Chapter

Slavery in France The Problem and Early Responses

Sue Peabody

in ‘There Are No Slaves in France’

Published in print January 1997 | ISBN: 9780195101980
Published online October 2011 | e-ISBN: 9780199854448 | DOI: http://dx.doi.org/10.1093/acprof:oso/9780195101980.003.0002
Slavery in France The Problem and Early Responses

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In this chapter, the attitude toward slavery in France is discussed. The government was not completely consistent in its application of the Freedom Principle. A new law was drafted to deal with the problem of colonial slave owners who wanted to bring their slaves to France. This is known as the Edict of October 1716, which set conditions whereby slave owners could bring their slaves to France without fear of losing. According to the edict, there were two legitimate purposes for bringing slaves to France: to give them religious instruction or to teach them a trade. Based on Lemerre's report, Joly de Fleury and de Chauvelin decided that the Parlement of Paris should not register the Edict of October 1716. The fact that it was never registered by the Parlement of Paris created a legal limbo for slaves who came to Paris or other cities within the parlement's jurisdiction.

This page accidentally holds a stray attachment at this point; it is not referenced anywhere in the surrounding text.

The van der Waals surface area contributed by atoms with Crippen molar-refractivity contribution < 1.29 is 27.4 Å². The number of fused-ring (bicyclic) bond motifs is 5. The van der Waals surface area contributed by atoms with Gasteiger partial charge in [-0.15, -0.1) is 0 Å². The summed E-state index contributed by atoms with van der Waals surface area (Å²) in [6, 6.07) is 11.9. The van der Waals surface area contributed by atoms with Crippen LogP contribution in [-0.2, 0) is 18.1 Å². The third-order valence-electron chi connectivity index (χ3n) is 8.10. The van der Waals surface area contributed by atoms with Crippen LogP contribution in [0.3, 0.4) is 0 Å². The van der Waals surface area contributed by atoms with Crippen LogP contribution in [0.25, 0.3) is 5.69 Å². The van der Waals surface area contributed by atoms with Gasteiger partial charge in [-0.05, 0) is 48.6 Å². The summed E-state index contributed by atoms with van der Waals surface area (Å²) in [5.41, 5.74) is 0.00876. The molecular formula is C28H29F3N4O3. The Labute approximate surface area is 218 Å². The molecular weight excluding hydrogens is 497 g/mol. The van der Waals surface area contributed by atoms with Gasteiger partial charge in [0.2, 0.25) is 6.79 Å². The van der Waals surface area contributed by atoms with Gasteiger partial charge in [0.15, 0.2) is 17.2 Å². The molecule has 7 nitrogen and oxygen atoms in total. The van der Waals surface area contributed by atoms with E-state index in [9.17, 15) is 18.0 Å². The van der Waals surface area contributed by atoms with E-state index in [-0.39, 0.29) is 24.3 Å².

Keywords: slavery; France; Edict of October 1716; Parlement of Paris; Lemerre; Joly de Fleury; de Chauvelin; slaves; slave owners

Chapter.  5073 words. 

Subjects: Early Modern History (1500 to 1700)

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